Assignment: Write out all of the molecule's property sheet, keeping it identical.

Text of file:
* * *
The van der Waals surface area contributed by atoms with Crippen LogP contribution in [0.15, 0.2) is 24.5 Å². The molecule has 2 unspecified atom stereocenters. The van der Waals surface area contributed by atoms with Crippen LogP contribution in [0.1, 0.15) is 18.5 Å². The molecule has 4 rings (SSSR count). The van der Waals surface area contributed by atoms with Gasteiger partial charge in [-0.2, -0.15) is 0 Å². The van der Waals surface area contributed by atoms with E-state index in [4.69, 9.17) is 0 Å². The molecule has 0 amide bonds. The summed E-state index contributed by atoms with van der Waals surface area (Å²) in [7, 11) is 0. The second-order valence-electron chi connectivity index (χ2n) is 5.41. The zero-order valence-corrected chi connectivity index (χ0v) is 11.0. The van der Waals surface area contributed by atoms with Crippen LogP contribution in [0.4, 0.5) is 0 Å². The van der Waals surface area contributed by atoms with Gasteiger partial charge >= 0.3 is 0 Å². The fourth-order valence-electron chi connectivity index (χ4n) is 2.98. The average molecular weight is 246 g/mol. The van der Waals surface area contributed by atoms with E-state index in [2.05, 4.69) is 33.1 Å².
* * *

The van der Waals surface area contributed by atoms with Crippen LogP contribution in [0.15, 0.2) is 24.5 Å². The molecule has 2 unspecified atom stereocenters. The van der Waals surface area contributed by atoms with Crippen LogP contribution in [0.1, 0.15) is 18.5 Å². The molecule has 4 rings (SSSR count). The van der Waals surface area contributed by atoms with Gasteiger partial charge in [-0.2, -0.15) is 0 Å². The van der Waals surface area contributed by atoms with E-state index in [4.69, 9.17) is 0 Å². The molecule has 0 amide bonds. The summed E-state index contributed by atoms with van der Waals surface area (Å²) in [7, 11) is 0. The second-order valence-electron chi connectivity index (χ2n) is 5.41. The zero-order valence-corrected chi connectivity index (χ0v) is 11.0. The van der Waals surface area contributed by atoms with Crippen LogP contribution in [0.4, 0.5) is 0 Å². The van der Waals surface area contributed by atoms with Gasteiger partial charge >= 0.3 is 0 Å². The fourth-order valence-electron chi connectivity index (χ4n) is 2.98. The average molecular weight is 246 g/mol. The van der Waals surface area contributed by atoms with E-state index in [2.05, 4.69) is 33.1 Å².